by Jillian C. York
Recent cyberattacks by WikiLeaks supporters targeted at companies like Visa and Mastercard have brought distributed denial of service (DDoS) - an attack in which multiple systems flood the bandwidth or resources of a targeted system in an attempt to make it unavailable - into the public consciousness, stirring up a debate as to whether or not DDoS is an acceptable tactic for civil disobedience.
In fact, denial of service (DoS) attacks emerged as a political tool in 1998, introduced by Ricardo Dominguez, co-founder of Electronic Disturbance Theatre, who built FloodNet, a tool that allowed activists to crash a variety of websites.
DDoS emerged two years later when web giants Yahoo!, Buy.com, CNN, Amazon, and others were taken down in a series of attacks so large, they had to have had multiple points of origin. Those attacks were eventually traced to Michael Calce, a 15-year-old in Montreal, Canada, who was caught after bragging about his prowess in a chat room.
Unfortunately, DDoS has become a fairly common form of attack against human rights and independent media sites, and one which shows no signs of slowing.A recent report from the Berkman Center for Internet & Society reveals that the technique has been applied to a wide range of targets worldwide, and appears to have no strong ties to any particular set of political principles.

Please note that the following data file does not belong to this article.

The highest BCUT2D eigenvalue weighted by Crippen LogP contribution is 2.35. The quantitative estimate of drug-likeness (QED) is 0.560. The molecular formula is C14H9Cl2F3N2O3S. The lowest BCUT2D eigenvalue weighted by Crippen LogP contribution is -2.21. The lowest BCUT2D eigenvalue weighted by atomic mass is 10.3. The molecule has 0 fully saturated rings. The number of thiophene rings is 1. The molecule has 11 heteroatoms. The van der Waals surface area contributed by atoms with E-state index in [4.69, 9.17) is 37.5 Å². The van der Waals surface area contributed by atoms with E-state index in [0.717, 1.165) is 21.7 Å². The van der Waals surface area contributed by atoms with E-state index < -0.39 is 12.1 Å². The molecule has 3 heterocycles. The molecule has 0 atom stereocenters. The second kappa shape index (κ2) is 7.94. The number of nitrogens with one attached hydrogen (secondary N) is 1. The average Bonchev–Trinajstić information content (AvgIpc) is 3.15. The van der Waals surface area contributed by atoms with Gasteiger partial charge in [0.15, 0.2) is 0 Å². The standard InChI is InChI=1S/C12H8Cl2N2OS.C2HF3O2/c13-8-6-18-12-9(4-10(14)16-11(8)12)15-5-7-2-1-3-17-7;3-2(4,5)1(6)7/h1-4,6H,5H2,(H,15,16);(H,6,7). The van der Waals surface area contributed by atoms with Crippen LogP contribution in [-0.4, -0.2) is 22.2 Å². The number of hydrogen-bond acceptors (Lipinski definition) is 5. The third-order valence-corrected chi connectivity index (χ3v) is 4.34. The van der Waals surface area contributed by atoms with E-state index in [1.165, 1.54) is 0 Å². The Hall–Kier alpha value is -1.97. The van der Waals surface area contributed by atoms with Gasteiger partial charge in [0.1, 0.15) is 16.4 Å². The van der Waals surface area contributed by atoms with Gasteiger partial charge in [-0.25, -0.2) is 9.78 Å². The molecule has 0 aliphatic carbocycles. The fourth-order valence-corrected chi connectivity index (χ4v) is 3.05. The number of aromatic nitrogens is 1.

The Berkman Center's study comprised of a survey of independent media and human rights-related sites, as well as a review of media reports of DDoS and other cyberattacks over the past twelve years.
In 2010 alone, over one hundred DDoS attacks made headlines, with targets as diverse as an Israeli human rights group to an independent news site in Malawi.
In a DDoS attack, a network of computers are utilized to flood traffic on a target system, causing the site to load slowly or become disabled entirely. Often, a botnet - a network of compromised computers that can be controlled remotely - is utilised to maximize effectiveness of the attack.
Though DDoS is often propagated along with other forms of attack, it can be debilitating for small site operators. Attacks often don't require much bandwidth to adversely affect sites; rather, there is evidence that very small attacks focused on vulnerabilities in technical architectures can render some sites inoperative.
In some cases, even a single attacker can be effective in disabling a site, without the assistance of botnets or other volunteers.
No 'silver bullet'
As a result of DDoS, the Berkman Center's researchers found, some organizations may find their sites inaccessible for long periods of time, a function of inexperienced and overwhelmed system administrators, unhelpful Internet service providers (ISPs), and isolation from the technical community that works together to fend off DDoS.
Though the researchers offer recommendations for a variety of technical steps that independent media and human rights site administrators can take to reduce the impact of DDoS, there are unfortunately no silver bullets for the community.
Rather, a broad look at the hosting landscape, as well as ways in which outlying sites can be integrated into the technical community, are recommended.
The full report can be read here.
Jillian York is a writer, blogger, and activist based in Boston. She works at Harvard Law School's Berkman Centre for Internet & Society and is involved with Global Voices Online.
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|William A. Cook|